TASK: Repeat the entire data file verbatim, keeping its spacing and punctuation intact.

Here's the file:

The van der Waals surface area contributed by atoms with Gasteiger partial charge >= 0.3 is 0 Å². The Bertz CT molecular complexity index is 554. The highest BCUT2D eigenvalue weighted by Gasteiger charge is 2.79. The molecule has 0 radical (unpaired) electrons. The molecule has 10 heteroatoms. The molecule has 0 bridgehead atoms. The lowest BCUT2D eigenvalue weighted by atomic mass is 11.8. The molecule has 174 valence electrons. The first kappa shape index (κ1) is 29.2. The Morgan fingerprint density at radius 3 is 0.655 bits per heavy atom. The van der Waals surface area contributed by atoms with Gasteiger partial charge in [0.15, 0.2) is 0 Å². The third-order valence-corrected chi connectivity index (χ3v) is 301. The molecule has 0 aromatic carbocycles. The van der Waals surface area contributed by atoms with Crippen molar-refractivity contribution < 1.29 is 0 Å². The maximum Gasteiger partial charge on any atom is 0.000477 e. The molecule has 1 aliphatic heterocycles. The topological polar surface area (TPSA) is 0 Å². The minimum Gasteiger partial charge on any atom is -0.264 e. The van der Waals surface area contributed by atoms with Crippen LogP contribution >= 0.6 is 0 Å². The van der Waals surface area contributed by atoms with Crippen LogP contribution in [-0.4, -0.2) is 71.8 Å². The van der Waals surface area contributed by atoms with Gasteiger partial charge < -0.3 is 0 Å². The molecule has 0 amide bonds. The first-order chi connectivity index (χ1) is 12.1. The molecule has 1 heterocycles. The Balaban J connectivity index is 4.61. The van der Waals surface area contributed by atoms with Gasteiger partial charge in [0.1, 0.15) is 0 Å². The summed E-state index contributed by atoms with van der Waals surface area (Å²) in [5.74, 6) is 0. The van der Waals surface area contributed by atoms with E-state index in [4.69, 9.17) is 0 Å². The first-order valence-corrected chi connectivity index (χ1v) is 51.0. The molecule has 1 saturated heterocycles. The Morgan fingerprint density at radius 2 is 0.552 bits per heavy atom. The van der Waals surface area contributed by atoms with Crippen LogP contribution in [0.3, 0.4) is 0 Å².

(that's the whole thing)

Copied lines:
The van der Waals surface area contributed by atoms with Gasteiger partial charge >= 0.3 is 0 Å². The Bertz CT molecular complexity index is 554. The highest BCUT2D eigenvalue weighted by Gasteiger charge is 2.79. The molecule has 0 radical (unpaired) electrons. The molecule has 10 heteroatoms. The molecule has 0 bridgehead atoms. The lowest BCUT2D eigenvalue weighted by atomic mass is 11.8. The molecule has 174 valence electrons. The first kappa shape index (κ1) is 29.2. The Morgan fingerprint density at radius 3 is 0.655 bits per heavy atom. The van der Waals surface area contributed by atoms with Gasteiger partial charge in [0.15, 0.2) is 0 Å². The third-order valence-corrected chi connectivity index (χ3v) is 301. The molecule has 0 aromatic carbocycles. The van der Waals surface area contributed by atoms with Crippen molar-refractivity contribution < 1.29 is 0 Å². The maximum Gasteiger partial charge on any atom is 0.000477 e. The molecule has 1 aliphatic heterocycles. The topological polar surface area (TPSA) is 0 Å². The minimum Gasteiger partial charge on any atom is -0.264 e. The van der Waals surface area contributed by atoms with Crippen LogP contribution >= 0.6 is 0 Å². The van der Waals surface area contributed by atoms with Crippen LogP contribution in [-0.4, -0.2) is 71.8 Å². The van der Waals surface area contributed by atoms with Gasteiger partial charge < -0.3 is 0 Å². The molecule has 0 amide bonds. The first-order chi connectivity index (χ1) is 12.1. The molecule has 1 heterocycles. The Balaban J connectivity index is 4.61. The van der Waals surface area contributed by atoms with Gasteiger partial charge in [0.1, 0.15) is 0 Å². The summed E-state index contributed by atoms with van der Waals surface area (Å²) in [5.74, 6) is 0. The van der Waals surface area contributed by atoms with E-state index in [4.69, 9.17) is 0 Å². The first-order valence-corrected chi connectivity index (χ1v) is 51.0. The molecule has 1 saturated heterocycles. The Morgan fingerprint density at radius 2 is 0.552 bits per heavy atom. The van der Waals surface area contributed by atoms with Crippen LogP contribution in [0.3, 0.4) is 0 Å².